45 min

    Japchae is a traditional Korean dish, made with sweet potato noodles, slices of tender steak and vegetables stir-fried in a sesame oil-based sauce. It is a delicious and colourful meal.

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    Serves: 8 

    • 3 tablespoons soy sauce
    • 2 1/2 tablespoons sugar
    • 2 tablespoons sesame oil
    • 2 teaspoons minced garlic
    • 225g glass noodles, ideally sweet potato (dangmyeon)
    • 120g steak, sliced into 5cm long strips
    • 170g fresh spinach
    • salt and ground black pepper to taste
    • 1 tablespoon vegetable oil, divided
    • 1 small sweet onion, thinly sliced
    • 4 mushrooms, stemmed and sliced
    • 1 small carrot, cut into matchsticks

    Prep:30min  ›  Cook:15min  ›  Ready in:45min 

    1. Whisk soy sauce, sugar, sesame oil and minced garlic in a bowl until sugar has dissolved into sauce.
    2. Bring a large pot of lightly salted water to the boil. Cook sweet potato noodles in the boiling water, stirring occasionally until cooked through but firm to the bite, 6 to 7 minutes. Rinse noodles under cold water and drain. Transfer noodles to a bowl, add 2 tablespoons sauce; toss to coat.
    3. Mix sliced steak and 1 tablespoon sauce together in a bowl.
    4. Bring a pot of water to the boil. Cook spinach in the boiling water until just wilted, about 1 minute. Drain quickly and transfer spinach to a bowl of cold water to stop the cooking process. Squeeze excess water from spinach, place spinach in a large bowl, and season with salt and pepper.
    5. Heat 1 teaspoon oil in a large pan over medium-high heat; cook onion until fragrant but crisp, 1 to 2 minutes. Transfer onion to the bowl with spinach. Heat another 1 teaspoon oil in the same pan. Cook mushrooms in the hot oil until lightly browned but still firm, 1 to 2 minutes; add to onion mixture. Heat remaining 1 teaspoon oil in the same pan. Cook carrot in the hot oil until lightly browned but still crisp, 1 to 2 minutes; add to onion mixture.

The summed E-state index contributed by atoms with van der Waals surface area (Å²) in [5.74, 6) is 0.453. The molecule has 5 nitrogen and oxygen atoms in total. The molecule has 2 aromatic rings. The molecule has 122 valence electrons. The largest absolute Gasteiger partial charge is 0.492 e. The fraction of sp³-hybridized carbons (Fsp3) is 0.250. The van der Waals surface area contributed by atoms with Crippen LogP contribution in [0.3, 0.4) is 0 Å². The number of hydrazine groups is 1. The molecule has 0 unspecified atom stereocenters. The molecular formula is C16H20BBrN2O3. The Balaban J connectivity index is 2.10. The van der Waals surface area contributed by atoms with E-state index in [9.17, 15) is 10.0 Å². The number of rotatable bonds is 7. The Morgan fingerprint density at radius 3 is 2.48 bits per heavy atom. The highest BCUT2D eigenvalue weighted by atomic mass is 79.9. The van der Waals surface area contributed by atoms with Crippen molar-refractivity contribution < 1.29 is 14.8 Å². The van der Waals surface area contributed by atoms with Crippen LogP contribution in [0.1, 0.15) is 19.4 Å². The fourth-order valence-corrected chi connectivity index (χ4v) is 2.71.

6. Cook and stir beef in the same pan until browned, 1 to 2 minutes; add to onion mixture. Cook and stir noodles in the same pan until heated through, 1 to 2 minutes; add to steak and onion mixture. Add remaining sauce to steak and noodle mixture and toss to coat using your hands.

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    Reviews in English (8)


    I used sukiyaki-style cut sirloin and bok choy (instead of spinach). I also used a thinner kind of glass noodles than the Korean dang nyun, because these were the ingredients I had on hand. I also used a special soy sauce that had mirin in it. I simplified the steps 3 to 6 by sauteeing the ingredients in the wok, in this order: onions, then beef, then as the beef cooked, julienned carrots, then bok choy (which I had blanched, not boiled). I poured all the sauce in Step 1 onto the noodles, and tossed it to coat evenly. I didn't mix in the veggies and beef, but used them instead as topping. It was delicious! And it tasted so much like the Chap Chae at a favorite restaurant. But I am adding dang nyun to my shopping list, because I plan to cook this again soon!  -  27 May 2014  (Review from Allrecipes US | Canada)


    I make the recipe but I make 3x the amount of sauce. Takes me back home. I take this recipe to a Korean church for potluck every so often and always get a thumbs up.  -  13 Oct 2017  (Review from Allrecipes US | Canada)


    I used chicken because that's what I had, and had to leave out the onions because I forgot to buy them, but otherwise followed the recipe exactly. The Japchae was delicious, but seemed to be lacking something as the flavor was very subtle. (Most likely due to missing onions though, as that's a strong flavor profile, so I'm not holding that against this recipe). I will definitely make it again, likely a beef and a pork variety.  -  20 Jan 2017  (Review from Allrecipes US | Canada)

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